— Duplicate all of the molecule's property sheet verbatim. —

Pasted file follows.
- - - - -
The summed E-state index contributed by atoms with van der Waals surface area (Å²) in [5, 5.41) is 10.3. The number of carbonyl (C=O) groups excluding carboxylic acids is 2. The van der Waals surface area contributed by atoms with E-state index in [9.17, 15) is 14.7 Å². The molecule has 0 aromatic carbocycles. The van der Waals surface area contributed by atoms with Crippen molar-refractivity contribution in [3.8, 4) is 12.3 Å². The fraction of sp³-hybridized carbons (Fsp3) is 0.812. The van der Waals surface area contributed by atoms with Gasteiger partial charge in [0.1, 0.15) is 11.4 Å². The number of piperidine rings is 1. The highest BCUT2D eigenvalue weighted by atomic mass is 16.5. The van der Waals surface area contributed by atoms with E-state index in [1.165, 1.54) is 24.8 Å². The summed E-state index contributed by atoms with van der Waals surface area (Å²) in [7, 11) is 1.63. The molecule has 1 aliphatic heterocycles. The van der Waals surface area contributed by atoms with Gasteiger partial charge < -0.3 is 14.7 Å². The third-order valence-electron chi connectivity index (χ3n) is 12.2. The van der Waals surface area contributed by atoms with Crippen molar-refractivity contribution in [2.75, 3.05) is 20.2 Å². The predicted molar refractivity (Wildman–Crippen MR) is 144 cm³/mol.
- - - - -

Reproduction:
The summed E-state index contributed by atoms with van der Waals surface area (Å²) in [5, 5.41) is 10.3. The number of carbonyl (C=O) groups excluding carboxylic acids is 2. The van der Waals surface area contributed by atoms with E-state index in [9.17, 15) is 14.7 Å². The molecule has 0 aromatic carbocycles. The van der Waals surface area contributed by atoms with Crippen molar-refractivity contribution in [3.8, 4) is 12.3 Å². The fraction of sp³-hybridized carbons (Fsp3) is 0.812. The van der Waals surface area contributed by atoms with Gasteiger partial charge in [0.1, 0.15) is 11.4 Å². The number of piperidine rings is 1. The highest BCUT2D eigenvalue weighted by atomic mass is 16.5. The van der Waals surface area contributed by atoms with E-state index in [1.165, 1.54) is 24.8 Å². The summed E-state index contributed by atoms with van der Waals surface area (Å²) in [7, 11) is 1.63. The molecule has 1 aliphatic heterocycles. The van der Waals surface area contributed by atoms with Gasteiger partial charge < -0.3 is 14.7 Å². The third-order valence-electron chi connectivity index (χ3n) is 12.2. The van der Waals surface area contributed by atoms with Crippen molar-refractivity contribution in [2.75, 3.05) is 20.2 Å². The predicted molar refractivity (Wildman–Crippen MR) is 144 cm³/mol.